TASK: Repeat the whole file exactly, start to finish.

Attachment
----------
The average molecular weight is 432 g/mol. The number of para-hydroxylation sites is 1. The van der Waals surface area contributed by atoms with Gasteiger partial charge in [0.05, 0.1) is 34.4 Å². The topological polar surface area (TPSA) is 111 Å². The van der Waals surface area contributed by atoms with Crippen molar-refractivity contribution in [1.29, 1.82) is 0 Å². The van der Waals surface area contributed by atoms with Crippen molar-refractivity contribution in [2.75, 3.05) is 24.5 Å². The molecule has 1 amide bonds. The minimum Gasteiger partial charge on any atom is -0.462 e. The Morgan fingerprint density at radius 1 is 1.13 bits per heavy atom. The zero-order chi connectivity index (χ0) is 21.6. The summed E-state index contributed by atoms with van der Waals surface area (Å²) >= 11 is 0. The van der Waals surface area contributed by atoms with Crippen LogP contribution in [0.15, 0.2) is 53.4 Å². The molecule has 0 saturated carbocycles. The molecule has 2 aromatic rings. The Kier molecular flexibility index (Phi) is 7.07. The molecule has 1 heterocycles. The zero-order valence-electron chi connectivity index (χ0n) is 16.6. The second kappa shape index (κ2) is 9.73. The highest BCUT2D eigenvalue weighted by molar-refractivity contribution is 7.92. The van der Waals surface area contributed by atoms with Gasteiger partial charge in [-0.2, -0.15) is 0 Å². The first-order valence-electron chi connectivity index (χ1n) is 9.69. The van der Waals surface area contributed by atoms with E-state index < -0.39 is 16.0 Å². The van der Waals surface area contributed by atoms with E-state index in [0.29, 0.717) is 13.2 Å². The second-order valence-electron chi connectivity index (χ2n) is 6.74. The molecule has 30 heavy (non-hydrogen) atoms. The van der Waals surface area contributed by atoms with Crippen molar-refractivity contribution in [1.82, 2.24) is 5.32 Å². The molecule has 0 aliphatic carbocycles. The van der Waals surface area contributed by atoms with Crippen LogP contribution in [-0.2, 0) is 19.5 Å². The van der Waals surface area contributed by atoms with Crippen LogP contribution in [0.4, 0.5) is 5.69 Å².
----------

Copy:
The average molecular weight is 432 g/mol. The number of para-hydroxylation sites is 1. The van der Waals surface area contributed by atoms with Gasteiger partial charge in [0.05, 0.1) is 34.4 Å². The topological polar surface area (TPSA) is 111 Å². The van der Waals surface area contributed by atoms with Crippen molar-refractivity contribution in [1.29, 1.82) is 0 Å². The van der Waals surface area contributed by atoms with Crippen molar-refractivity contribution in [2.75, 3.05) is 24.5 Å². The molecule has 1 amide bonds. The minimum Gasteiger partial charge on any atom is -0.462 e. The Morgan fingerprint density at radius 1 is 1.13 bits per heavy atom. The zero-order chi connectivity index (χ0) is 21.6. The summed E-state index contributed by atoms with van der Waals surface area (Å²) >= 11 is 0. The van der Waals surface area contributed by atoms with Crippen LogP contribution in [0.15, 0.2) is 53.4 Å². The molecule has 0 saturated carbocycles. The molecule has 2 aromatic rings. The Kier molecular flexibility index (Phi) is 7.07. The molecule has 1 heterocycles. The zero-order valence-electron chi connectivity index (χ0n) is 16.6. The second kappa shape index (κ2) is 9.73. The highest BCUT2D eigenvalue weighted by molar-refractivity contribution is 7.92. The van der Waals surface area contributed by atoms with Gasteiger partial charge in [-0.2, -0.15) is 0 Å². The first-order valence-electron chi connectivity index (χ1n) is 9.69. The van der Waals surface area contributed by atoms with E-state index < -0.39 is 16.0 Å². The van der Waals surface area contributed by atoms with E-state index in [0.29, 0.717) is 13.2 Å². The second-order valence-electron chi connectivity index (χ2n) is 6.74. The molecule has 30 heavy (non-hydrogen) atoms. The van der Waals surface area contributed by atoms with Crippen molar-refractivity contribution in [1.82, 2.24) is 5.32 Å². The molecule has 0 aliphatic carbocycles. The van der Waals surface area contributed by atoms with Crippen LogP contribution in [-0.2, 0) is 19.5 Å². The van der Waals surface area contributed by atoms with Crippen LogP contribution in [0.4, 0.5) is 5.69 Å².